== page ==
Perfect harmony

Da Brat came out on her own terms, and we are so here for it

This profile is sixteen of Queerty’s 2020 Out For Good series, recognizing public figures who’ve had the courage to come out and make a difference.

Name: Da Brat, 46

Bio: Rapper and actress Da Brat (or Shawntae Harris as it appears on her birth certificate) hails from Chicago, Illinois. She arrived on the music scene with a bang. Her debut album, Funkdafied (1994) sold over one million copies, earning her the distinction of becoming the first female solo rap act to go platinum. She continued to find success, breaking through with hits like “I Think They Like Me” and “Loverboy” and racking up Grammy nominations along the way.

In the early 2000’s, Da Brat popped up on some massively popular remixes, reaching #1 on the Billboard Hot R&B/Hip Hop Singles chart along with Ludacris on the main remix of Mariah Carey’s “Loverboy.” She also played a part in Carey’s 2001 film, Glitter — a cinematic masterpiece. We’ll fight anyone who says otherwise.

More recently, she joined the reality TV series Growing up Hip Hop: Atlanta which follows local scene legends and their progeny.

Coming out: Da Brat opened up about her sexuality in an emotional Instagram post in March, confirming her relationship with Kaleidoscope Hair Products CEO Jesseca Dupart and gifting her an early birthday present in the form of a white Bentley tied in a red bow. Iconic.

“Never have I EVER. Needless to say… I’ve always been a kind of private person until I met my heart’s match who handles some things differently than I do. Thank you baby @darealbbjudy for far more than this incredible birthday gift,” Da Brat captioned the video showing off the new ride. “I have never experienced this feeling. It’s so overwhelming that often I find myself in a daze hoping to never get pinched to see if it’s real so I can live in this dream forever.”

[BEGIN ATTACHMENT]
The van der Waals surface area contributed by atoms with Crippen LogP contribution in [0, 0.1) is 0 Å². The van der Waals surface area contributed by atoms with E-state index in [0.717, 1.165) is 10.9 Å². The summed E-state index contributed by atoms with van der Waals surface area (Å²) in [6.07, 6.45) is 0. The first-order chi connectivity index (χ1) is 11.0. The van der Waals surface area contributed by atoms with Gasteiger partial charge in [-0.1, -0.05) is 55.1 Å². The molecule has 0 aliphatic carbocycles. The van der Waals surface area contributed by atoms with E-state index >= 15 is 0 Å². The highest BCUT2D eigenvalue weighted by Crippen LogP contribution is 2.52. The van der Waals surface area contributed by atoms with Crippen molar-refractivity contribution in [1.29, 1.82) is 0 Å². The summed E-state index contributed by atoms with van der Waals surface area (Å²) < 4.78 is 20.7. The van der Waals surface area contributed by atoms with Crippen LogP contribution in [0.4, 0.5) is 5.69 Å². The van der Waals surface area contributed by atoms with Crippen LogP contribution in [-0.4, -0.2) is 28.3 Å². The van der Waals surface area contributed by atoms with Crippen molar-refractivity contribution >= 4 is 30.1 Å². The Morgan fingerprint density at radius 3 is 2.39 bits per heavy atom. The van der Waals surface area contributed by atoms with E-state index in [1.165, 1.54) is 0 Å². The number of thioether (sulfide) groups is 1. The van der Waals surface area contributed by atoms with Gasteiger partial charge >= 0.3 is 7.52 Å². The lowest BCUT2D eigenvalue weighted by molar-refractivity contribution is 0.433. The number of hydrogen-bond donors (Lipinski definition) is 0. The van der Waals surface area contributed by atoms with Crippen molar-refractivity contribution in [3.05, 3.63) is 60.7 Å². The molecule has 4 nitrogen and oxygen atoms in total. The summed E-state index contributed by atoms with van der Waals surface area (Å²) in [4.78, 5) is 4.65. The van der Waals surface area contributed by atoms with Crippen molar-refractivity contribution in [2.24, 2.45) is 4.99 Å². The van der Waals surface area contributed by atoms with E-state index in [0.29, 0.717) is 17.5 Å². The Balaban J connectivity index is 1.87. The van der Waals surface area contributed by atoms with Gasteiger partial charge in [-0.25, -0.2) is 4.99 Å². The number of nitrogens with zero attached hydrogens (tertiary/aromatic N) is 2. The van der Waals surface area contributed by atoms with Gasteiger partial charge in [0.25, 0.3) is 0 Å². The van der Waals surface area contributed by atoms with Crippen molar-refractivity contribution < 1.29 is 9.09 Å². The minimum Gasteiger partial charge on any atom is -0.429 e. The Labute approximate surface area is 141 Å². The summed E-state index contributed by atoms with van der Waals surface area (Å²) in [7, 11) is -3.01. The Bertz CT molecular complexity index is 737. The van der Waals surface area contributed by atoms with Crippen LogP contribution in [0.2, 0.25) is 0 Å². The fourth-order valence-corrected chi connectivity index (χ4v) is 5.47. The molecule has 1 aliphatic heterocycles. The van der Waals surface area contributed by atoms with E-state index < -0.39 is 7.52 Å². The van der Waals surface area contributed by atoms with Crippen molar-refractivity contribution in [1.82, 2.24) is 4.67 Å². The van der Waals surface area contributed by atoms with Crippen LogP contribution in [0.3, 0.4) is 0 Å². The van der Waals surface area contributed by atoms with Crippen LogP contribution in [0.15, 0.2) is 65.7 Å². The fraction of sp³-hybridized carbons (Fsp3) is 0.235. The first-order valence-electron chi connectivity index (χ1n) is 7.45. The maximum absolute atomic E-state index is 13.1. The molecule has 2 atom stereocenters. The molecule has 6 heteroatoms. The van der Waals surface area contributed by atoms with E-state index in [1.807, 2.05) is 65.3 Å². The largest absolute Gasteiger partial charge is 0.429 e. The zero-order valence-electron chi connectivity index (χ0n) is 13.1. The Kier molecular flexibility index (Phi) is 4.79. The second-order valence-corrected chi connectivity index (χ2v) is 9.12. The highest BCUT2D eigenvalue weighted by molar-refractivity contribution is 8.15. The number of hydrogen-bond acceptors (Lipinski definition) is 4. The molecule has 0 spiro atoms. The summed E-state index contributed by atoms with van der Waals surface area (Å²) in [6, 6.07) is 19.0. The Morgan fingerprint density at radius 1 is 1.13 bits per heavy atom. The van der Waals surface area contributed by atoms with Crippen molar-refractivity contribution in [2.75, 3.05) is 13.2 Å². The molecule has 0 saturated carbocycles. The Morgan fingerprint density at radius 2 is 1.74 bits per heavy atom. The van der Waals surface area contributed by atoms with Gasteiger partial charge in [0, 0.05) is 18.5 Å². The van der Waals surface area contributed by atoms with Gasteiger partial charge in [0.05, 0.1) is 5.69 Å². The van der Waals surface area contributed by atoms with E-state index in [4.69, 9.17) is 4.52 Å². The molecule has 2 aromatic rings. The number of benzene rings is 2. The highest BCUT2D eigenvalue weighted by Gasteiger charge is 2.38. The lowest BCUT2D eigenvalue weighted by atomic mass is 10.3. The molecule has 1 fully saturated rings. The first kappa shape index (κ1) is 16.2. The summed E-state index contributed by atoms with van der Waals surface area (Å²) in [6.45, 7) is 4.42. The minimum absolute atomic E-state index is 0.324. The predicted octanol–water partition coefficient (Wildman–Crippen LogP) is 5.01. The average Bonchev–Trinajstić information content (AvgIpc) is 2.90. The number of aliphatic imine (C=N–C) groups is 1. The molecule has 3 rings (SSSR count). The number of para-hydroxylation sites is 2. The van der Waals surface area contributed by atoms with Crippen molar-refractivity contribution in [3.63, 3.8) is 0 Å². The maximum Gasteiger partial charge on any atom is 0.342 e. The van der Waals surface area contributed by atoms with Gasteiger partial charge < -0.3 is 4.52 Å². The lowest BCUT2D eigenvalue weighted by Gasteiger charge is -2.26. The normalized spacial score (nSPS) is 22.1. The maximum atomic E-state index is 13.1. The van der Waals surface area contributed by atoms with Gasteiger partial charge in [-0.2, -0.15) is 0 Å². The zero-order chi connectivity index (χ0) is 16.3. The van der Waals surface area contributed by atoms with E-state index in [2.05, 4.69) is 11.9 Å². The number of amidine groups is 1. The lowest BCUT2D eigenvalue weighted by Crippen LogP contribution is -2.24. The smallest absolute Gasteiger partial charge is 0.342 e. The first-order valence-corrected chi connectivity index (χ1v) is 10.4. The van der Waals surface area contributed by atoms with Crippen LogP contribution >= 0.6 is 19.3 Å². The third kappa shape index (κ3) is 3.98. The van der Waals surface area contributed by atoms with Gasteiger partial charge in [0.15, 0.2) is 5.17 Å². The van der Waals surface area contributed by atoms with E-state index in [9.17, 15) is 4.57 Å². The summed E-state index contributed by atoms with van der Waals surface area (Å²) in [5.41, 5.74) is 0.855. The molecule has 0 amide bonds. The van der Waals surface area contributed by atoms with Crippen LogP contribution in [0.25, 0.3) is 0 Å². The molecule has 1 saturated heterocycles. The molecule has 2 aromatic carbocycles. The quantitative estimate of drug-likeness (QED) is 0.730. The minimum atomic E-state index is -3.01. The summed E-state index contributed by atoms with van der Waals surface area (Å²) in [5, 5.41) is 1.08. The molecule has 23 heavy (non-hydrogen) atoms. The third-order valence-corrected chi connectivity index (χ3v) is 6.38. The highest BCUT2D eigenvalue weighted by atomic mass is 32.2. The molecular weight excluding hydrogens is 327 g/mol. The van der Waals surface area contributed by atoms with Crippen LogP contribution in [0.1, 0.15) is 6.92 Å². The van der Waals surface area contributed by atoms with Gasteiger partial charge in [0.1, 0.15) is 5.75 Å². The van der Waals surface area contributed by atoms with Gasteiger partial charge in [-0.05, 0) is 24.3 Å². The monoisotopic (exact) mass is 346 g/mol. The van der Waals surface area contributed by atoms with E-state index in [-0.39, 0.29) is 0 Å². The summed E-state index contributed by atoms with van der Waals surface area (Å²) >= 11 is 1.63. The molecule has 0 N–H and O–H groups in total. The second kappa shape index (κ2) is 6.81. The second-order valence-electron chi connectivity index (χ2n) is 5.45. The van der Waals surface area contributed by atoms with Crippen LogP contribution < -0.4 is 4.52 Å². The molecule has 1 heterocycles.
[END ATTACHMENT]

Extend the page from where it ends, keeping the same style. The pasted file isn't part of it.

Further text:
How it made a difference: Coming out may have become more normalized in the music industry, but there’s still a long way to go until full acceptance. In mainstream hip hop, even more so. Da Brat undoubtedly impacted young fans, gay and straight alike, becoming a role model of a successful, out artist in the business.

The outpouring of support wasn’t lost on her.

“The reaction made me feel like, ‘Why didn’t I do this shit years ago?’” she said after coming out, acknowledging to Variety that some had speculated all along. “There were some people saying, ‘We knew it.’ Well, good for you! Now I know it, and I’m able to say it. I did this on my own terms.”

“To me, Pride is loving myself and not making excuses for anything: Live in your truth. If I can inspire someone or help somebody to deal with their issues and their sexuality,” she added, “then I’m here for it.”

So are we.